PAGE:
General Motors (NYSE:GM) reported net income of $2 billion for the fourth quarter of 2018, as strong sales of crossovers and pickups in the U.S. helped offset restructuring costs and losses abroad.

Excluding one-time items, GM reported earnings of $1.43 per share, down 13% from the year-ago period but well ahead of the $1.22 consensus Wall Street estimate. 

For the full year, GM reported net income of $8.1 billion and adjusted earnings per share of $6.54.

GM earnings: The raw numbers

Metric Q4 2018 Change vs. Q4 2017 Full year 2018 Change vs. 2017
Revenue $38.4 billion 1.8% $147.0 billion  1%
EBIT-adjusted $2.8 billion (8.3%) $11.8 billion (8.3%)
EBIT-adjusted margin 7.4% (0.8 ppts) 8% (0.8 ppts)
Net income $2.1 billion $7.0 billion higher $8.1 billion $7.7 billion higher
Adjusted automotive free cash flow $4.2 billion (4.5%) $3.8 billion (32.1%)
Adjusted earnings per diluted share $1.43 (13.3%) $6.54 (1.2%)

Data source: General Motors. EBIT is earnings before interest and taxes. "Adjusted" figures exclude one-time items. Ppts = percentage points. Adjusted automotive free cash flow for the full year (2018) includes the impact of pre-funding payments to some of GM's pension portfolios; excluding that impact, GM's adjusted automotive free cash flow would have been $4.4 billion, down from $5.6 billion in 2017.

A 2019 Chevrolet Silverado, a full-size pickup truck.

Good sales of the all-new 2019 Chevrolet Silverado and GMC Sierra in North America helped offset weak results internationally. Image source: General Motors.

GM's fourth quarter in a nutshell

GM's profit in the fourth quarter was driven by the North America unit and the financial-services arm, thanks to strong sales of GM's new pickup trucks and its still-fairly-new crossover SUVs, as well as GM's success in expanding its leasing and lending business around the world. 

GM managed a good result despite several challenging headwinds: rising commodity costs, a slumping new-car market in China, and inflation pressures and currency devaluations in South America. 

Check out the latest GM earnings call transcript. 

How GM's business units performed

Below are results for each of GM's principal business units. Except as noted, all of the profit and loss numbers in this section are presented on an EBIT-adjusted basis.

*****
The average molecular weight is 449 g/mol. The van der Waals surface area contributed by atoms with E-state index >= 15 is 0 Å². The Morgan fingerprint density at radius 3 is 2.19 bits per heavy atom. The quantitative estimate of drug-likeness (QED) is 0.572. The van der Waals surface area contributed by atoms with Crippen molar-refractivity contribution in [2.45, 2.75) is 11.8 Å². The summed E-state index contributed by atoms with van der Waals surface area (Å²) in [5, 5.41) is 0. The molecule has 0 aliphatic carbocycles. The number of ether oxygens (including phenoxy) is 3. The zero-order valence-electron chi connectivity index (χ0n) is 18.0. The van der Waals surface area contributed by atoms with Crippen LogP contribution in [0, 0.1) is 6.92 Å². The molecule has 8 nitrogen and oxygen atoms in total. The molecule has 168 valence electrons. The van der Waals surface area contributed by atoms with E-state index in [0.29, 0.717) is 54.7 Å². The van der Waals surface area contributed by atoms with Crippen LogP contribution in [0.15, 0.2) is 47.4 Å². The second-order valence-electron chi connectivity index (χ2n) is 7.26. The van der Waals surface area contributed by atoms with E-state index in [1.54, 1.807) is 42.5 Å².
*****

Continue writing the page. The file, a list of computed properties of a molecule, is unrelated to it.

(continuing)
• GM North America earned $3.04 billion, up from $2.88 billion a year ago, despite a 2.1% decline in wholesale shipments. GM's all-new Chevrolet Silverado and GMC Sierra sold well at strong prices, offsetting a rise in costs driven by higher prices for aluminum and steel. GM's margin in North America was a healthy 10.2%, up 0.2 percentage points from the fourth quarter of 2017.
  • For the full year, GM earned $10.77 billion in North America, down 9.4% from a year ago, with an EBIT-adjusted margin of 9.5%. 
  • GM's International Operations unit, which includes its vast China operation, lost $48 million in the fourth quarter, down from a $416 million profit a year ago, on currency devaluations in South America and a drop in sales in China. GM's sales in China fell 25.4% in the quarter as the broader market slumped; equity income from GM's joint ventures with Chinese automakers fell to $307 million from $504 million a year ago. 
  • For the full year, GM International Operations earned $423 million, down from $1.3 billion a year ago. 
  • GM Cruise, the self-driving subsidiary, lost $194 million versus a $158 million loss a year ago. GM ramped up its investment in Cruise to fund an expansion of its engineering team as the unit aims to roll out its self-driving taxi service later this year. 
  • For the full year, GM Cruise lost $728 million, versus $613 million in 2017.
  • GM Financial, the company's captive-financing arm, earned $416 million in the fourth quarter, up from $301 million in the year-ago period. The story is growth: GM Financial provided loans or leases in 54% of GM's retail sales around the world, up from 34% a year ago. 
  • For the full year, GM Financial earned $1.89 billion, up from $1.19 billion in 2017.

Special items, cash, and debt

GM took a one-time charge of $1.33 billion in the fourth quarter for "transformation activities" related to the restructuring effort in North America that it announced in November of last year. Much of that charge went to cover the costs of employee separations and accelerated depreciation, GM said. 

As of Dec. 31, 2018, GM had $19.6 billion in cash, unchanged from a year prior, and an additional $14.2 billion in lines of credit, for $33.8 billion in total liquidity available to its automotive business. Against that, GM had $14 billion in well-structured long-term debt, up from $13.5 billion at the end of 2017.

GM also issued its annual update on its pension funding status. GM said that while its U.S. pension, non-U.S. pension, and OPEB ("other post-employee benefits") portfolios are all still underfunded, they are all better funded than at any time since GM emerged from bankruptcy in 2009. 

Portfolio Amount Underfunded as of Dec. 31, 2018 Amount Underfunded as of Dec. 31, 2017
U.S. pension $5.1 billion $5.8 billion
Non-U.S. pension $6.4 billion $8.3 billion
OPEB $5.7 billion $6.4 billion
Total underfunded $17.2 billion $20.5 billion

Data source: General Motors. 

Looking ahead: GM's guidance for 2019

GM's guidance for 2019 is unchanged from the presentation it gave to investors in January. It still expects full-year adjusted earnings per share between $6.50 and $7, and adjusted automotive free cash flow of between $4.5 billion and $6 billion.